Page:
Staff At Four Chicago High Schools Falsified Student Attendance Records

Chicago High School Hallway
Smart Chicago Collaborative / Flickr
Chicago High School Hallway
Smart Chicago Collaborative / Flickr

Staff At Four Chicago High Schools Falsified Student Attendance Records

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Staff at four Chicago public high schools on the South and West sides changed attendance records over the past four years to make it look like more students were in school, according to a new report.

The inspector general for Chicago Public Schools, Nicholas Schuler, found the falsifications amounted to systematic fraud.

The inspector general recommended two school principals be fired: Tyese Sims, the former principal at Orr High School and now Bradwell Elementary, and Trista Harper, the principal at Manley High School. The other two high schools involved were not named by the inspector general but were identified in a separate Chicago Sun-Times report as Team Englewood and Marshall.

Reporting last year by education reporter Kate Grossman helped prompt the inspector general’s report. Grossman also reported the inspector general’s findings Thursday for the Sun-Times. She joined WBEZ’s Jenn White Thursday to discuss her findings.

Q: Tell us about the scheme at these four schools. Who was involved and how did they work?

A: There were basically two different schemes, and they were typically orchestrated by the principals and carried out by clerks or attendance coordinators. The basic idea was that individual teachers would mark a kid absent and then later in the day the clerks would “clean attendance,” which means they would change those unexcused absences to “present,” or some other function that basically said that the kids were there. 

There were two kinds: One, a kid who would show up at school for any point in the day, he would get marked being present the whole day, even if he was only there for one period or just showed up for lunch. The other was a little more sophisticated [and it was] called “attendance recovery.” A kid would cut one or two classes and then they were supposed to make up that time after school, either through a detention or a study session. But what often happened is there was either no detention — nothing — or they would be asked to make up multiple periods after school.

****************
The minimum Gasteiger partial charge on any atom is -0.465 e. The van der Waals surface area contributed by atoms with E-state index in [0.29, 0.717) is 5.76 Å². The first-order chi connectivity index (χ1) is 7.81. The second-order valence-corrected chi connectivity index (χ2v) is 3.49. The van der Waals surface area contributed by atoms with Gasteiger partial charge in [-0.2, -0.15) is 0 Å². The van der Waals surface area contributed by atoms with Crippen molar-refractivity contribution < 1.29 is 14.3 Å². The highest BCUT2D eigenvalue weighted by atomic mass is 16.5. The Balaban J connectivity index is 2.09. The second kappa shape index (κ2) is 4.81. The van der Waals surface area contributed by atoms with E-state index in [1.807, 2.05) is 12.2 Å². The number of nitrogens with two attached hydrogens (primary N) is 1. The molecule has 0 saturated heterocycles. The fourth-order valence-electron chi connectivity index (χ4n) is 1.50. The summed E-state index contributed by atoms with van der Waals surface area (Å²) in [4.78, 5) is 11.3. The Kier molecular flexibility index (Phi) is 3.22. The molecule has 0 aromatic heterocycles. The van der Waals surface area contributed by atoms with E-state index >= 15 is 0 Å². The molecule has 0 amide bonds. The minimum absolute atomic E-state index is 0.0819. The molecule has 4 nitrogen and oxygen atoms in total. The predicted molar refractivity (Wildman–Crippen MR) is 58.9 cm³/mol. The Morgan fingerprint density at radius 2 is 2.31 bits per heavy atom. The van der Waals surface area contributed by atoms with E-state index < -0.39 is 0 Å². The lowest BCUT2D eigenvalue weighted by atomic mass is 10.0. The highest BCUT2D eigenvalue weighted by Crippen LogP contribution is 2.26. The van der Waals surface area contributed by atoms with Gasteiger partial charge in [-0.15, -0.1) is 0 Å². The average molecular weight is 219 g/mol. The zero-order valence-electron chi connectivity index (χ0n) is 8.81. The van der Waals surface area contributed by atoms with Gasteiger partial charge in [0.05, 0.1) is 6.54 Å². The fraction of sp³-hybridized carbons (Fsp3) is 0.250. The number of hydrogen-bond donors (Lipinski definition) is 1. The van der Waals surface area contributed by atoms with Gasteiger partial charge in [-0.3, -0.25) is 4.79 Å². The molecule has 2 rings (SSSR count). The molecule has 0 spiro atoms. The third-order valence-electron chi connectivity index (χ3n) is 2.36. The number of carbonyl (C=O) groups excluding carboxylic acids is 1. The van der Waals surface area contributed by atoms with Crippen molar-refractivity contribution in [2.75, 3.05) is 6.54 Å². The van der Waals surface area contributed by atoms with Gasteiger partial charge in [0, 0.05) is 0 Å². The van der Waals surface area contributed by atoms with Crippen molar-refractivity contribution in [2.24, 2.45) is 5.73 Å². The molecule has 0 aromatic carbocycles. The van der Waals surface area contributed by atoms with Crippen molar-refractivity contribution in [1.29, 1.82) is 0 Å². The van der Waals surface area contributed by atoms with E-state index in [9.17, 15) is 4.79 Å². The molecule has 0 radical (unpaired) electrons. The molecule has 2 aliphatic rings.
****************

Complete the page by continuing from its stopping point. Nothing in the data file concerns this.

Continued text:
The bottom line with both of these things is that they’re not allowed by CPS policy and the IG found them to be fraudulent.

Q: Why would a principal be motivated to do this?

A: There’s a few reasons. The first is that these four schools that the IG focused on are all struggling neighborhood high schools and they’re under tremendous pressure to improve. Their attendance ratings [and] their attendance rates factor into their school rankings, which are really important, and also principal evaluations. And the more kids you have in a building, the more money you get. So there’s a lot of pressure. 

The more generous explanation is that teachers and principals want to give kids a second chance. A lot of these kids are struggling. They have lots of reasons beyond their control why they’re not getting to school on time. And so they really want to find ways to help these kids out, which makes a lot of sense. 

But what happened, I think — according to the IG and my own reporting — is that these things were really perversely contorted. So what started out as a good thing really went out of control. [They] were passing kids along and giving them credit without doing any work, and I’m not sure that’s good for the kids.

Q: This is only four schools that we’re talking about. So why should a Chicago resident care?

A: A couple reasons. It’s only four schools but it’s a pattern. It suggests it could be a lot of schools. It calls into question CPS’s data in general about attendance. 

This is a larger theme in Chicago. We’ve been seeing a lot of positive trends in Chicago attendance rates, dropouts, graduations; they’re all headed in the right direction and the mayor and CPS have been touting them. But this is one of several stories that have come out in the last year or two that call into question the quality of the data. So for all of us who care about really having a school system that is, in fact, improving, so that kids are actually getting a better education… we really need to know this data is accurate. Whether we’re improving or just the appearance of improvement.

This interview has been edited for clarity and brevity. Click on the ‘Play’ button above to listen to the entire segment.